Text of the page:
The school, teachers and students were all great. It was a good experience to present the talks for all the classes.

Ann and I managed to get lots of macadamia nuts for gifts, among other things, and find really nice aloha (Hawaiian) shirts. We said Aloha to Hawaii on Saturday and returned home, seeing the sun set and then rise on the same flight.

You know you’re in Hawaii when you see The Teachings of Buddha in with the Bible.
Waikiki sunrise on the day we leave.
A hazy orange sunrise greets us as we approach New York Sunday morning.
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Aloha Haleakala

April 1, 2019

The beautiful lei of real flowers given to me by ranger Honeygirl. Aloha Honeygirl and Haleakala!

Last Friday was my final day of the residency and I said aloha to Haleakala and the rangers. Honeygirl gave me a parting gift of a beautiful lei, this one made of real flowers! It was an amazing month and I still have to sort through the many photos I took. I headed down the mountain to Kaluhui for two days. I extended the stay in Maui for a day because I got an invitation from park superintendent Natalie to come to a diner gathering at her house on Saturday night. Then I head to Ohau for another adventure.

I forgot to write about two night sky photography workshops I did at the park headquarters visitors center on March 23 and 24. The rangers were quite happy to host the workshops, they announced the first one and it quickly sold out- reaching the 20 maximum participants quickly and many on a waiting list. We agreed I could do a second one the next night and that filled up fast. Many of the students were from Maui, they could easily drive up to the park any time and practice. I did a short tutorial on camera controls and settings and we headed up to the summit just before sunset.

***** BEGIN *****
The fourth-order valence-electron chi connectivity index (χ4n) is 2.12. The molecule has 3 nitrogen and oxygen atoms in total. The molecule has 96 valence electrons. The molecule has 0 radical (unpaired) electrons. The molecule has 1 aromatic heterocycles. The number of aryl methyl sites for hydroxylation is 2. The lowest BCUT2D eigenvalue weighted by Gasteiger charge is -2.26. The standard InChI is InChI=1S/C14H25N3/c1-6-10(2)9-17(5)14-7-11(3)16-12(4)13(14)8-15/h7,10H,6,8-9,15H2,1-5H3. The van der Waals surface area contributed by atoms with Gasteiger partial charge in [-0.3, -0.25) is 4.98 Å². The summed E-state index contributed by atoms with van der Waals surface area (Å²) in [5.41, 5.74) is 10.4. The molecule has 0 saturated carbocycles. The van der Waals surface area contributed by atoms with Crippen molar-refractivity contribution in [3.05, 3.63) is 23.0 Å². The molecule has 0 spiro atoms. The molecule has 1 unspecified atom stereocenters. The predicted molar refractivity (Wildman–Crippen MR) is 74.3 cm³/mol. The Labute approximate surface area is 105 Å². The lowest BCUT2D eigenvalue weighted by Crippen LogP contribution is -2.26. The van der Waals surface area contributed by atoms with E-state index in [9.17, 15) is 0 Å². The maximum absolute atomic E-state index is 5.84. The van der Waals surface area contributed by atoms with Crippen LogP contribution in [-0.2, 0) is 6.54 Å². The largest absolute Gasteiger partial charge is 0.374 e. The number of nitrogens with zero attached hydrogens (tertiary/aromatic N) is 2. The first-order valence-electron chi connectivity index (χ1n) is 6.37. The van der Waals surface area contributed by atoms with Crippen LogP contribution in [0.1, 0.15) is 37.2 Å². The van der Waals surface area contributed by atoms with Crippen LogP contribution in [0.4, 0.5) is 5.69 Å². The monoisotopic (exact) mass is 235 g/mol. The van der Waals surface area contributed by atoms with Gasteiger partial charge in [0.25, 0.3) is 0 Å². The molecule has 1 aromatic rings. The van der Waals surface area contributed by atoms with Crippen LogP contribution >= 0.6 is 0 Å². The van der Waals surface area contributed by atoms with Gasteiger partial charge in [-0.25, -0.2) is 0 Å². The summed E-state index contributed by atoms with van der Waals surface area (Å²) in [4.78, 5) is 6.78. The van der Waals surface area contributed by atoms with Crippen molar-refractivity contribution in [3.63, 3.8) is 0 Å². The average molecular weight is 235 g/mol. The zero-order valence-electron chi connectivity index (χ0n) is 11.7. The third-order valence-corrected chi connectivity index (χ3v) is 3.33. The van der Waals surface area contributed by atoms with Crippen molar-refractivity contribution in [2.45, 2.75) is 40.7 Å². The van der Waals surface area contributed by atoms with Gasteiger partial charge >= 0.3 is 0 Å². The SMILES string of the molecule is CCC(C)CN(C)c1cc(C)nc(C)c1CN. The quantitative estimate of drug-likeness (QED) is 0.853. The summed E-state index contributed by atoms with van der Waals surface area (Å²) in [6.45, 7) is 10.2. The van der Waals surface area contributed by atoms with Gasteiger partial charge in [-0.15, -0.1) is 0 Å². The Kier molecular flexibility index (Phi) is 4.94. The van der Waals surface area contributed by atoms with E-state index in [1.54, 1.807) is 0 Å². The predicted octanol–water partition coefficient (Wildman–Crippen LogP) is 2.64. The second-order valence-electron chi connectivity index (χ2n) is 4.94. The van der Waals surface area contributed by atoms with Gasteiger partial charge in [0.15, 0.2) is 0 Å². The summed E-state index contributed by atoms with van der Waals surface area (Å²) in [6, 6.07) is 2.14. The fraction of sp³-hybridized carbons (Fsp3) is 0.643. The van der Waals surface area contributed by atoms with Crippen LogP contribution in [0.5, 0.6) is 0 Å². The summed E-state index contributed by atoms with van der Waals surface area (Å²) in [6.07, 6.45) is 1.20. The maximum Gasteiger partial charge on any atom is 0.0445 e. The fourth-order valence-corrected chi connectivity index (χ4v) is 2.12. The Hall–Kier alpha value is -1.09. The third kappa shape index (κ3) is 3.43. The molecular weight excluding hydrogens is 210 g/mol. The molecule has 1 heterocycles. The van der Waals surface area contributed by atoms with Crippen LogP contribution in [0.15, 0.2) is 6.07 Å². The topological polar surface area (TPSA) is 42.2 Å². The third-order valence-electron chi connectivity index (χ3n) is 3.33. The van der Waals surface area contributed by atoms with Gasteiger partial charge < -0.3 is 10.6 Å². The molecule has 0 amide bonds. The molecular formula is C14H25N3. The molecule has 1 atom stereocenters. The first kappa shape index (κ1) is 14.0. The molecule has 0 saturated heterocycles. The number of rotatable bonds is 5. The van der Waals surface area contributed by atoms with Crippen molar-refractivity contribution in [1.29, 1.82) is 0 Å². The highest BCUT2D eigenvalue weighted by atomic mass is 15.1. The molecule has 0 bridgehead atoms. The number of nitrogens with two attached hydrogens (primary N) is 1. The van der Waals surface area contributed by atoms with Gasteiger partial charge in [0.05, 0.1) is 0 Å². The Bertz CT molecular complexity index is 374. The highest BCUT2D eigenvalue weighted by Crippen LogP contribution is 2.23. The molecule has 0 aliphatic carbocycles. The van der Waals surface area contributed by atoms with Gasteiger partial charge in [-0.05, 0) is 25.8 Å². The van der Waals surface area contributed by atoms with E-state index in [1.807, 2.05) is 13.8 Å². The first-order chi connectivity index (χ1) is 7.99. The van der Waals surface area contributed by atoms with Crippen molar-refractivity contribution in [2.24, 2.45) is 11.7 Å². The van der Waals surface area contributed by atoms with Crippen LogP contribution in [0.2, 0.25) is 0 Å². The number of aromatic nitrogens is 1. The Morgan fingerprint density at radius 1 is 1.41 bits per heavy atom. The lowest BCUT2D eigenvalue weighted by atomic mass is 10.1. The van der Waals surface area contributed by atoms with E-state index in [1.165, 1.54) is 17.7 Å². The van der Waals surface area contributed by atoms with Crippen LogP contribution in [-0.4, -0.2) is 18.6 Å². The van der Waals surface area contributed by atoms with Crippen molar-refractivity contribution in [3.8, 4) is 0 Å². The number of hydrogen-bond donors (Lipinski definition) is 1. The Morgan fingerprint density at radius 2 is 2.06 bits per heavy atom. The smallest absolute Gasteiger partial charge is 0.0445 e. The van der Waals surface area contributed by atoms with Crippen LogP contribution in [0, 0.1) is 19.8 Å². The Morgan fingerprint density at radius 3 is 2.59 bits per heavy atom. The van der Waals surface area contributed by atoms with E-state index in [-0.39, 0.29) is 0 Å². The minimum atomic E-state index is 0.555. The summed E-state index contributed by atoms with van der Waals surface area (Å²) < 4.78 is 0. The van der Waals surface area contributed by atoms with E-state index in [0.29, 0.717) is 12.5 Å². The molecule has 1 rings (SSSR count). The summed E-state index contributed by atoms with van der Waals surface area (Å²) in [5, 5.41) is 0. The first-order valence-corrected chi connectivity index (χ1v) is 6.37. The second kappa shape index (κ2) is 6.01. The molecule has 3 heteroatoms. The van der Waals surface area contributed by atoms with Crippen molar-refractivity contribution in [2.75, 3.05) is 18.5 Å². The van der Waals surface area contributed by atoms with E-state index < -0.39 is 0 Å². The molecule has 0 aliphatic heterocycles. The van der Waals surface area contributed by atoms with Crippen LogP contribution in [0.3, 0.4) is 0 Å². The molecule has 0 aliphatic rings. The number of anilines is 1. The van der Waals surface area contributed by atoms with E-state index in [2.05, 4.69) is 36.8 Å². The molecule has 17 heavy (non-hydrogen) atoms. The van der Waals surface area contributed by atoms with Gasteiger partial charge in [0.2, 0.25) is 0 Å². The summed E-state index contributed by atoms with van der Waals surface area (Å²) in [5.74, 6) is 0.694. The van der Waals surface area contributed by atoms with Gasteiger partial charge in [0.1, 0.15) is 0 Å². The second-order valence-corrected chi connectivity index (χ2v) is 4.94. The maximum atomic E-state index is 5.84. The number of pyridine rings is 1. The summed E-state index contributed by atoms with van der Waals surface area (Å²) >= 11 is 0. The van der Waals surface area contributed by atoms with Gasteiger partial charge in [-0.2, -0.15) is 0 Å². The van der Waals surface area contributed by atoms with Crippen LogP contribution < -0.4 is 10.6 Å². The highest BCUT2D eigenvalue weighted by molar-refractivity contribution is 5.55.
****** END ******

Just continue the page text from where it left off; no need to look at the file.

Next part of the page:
After over a week of pristine skies over the summit, the weekend brought very high clouds (higher than the 10,000 ft. summit) which threatened the view of stars. The clouds did produce two spectacular sunsets each evening of the workshops. But as night fell, a hole appeared almost straight overheard both nights, and we got views of Orion and the bright stars around it. Everyone was able to get photos of the stars.

Below, some more night sky photos. From Kipahulu here’s a black & white version of the coconut trees looking south. There was so little color in the photo, it seemed to look best this way.

And from the beginning of March, I shot these ‘botanicals’ in Hosmer Grove, near the apartment and never posted them. You can see the familiar patterns of the Orion constellation and the Big Dipper.

Coconut trees in Kipahulu, the view looking south.  (click to enlarge image).

A pukiawe plant, in the background is the constellation Orion near the top branch, the bright stars Sirius (about in the middle left) and Canopus near the horizon. Canopus is usually thought of as a southern hemisphere star, at low latitudes in North America it can be seen.

A pilo shrub and the northern sky with the Big Dipper standing on its handle, two stars in the ‘dipper’ pointing towards Polaris, the North Star.
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The Road To Hana!

March 28, 2019

Starry night over a coconut tree. (Click on images to enlarge)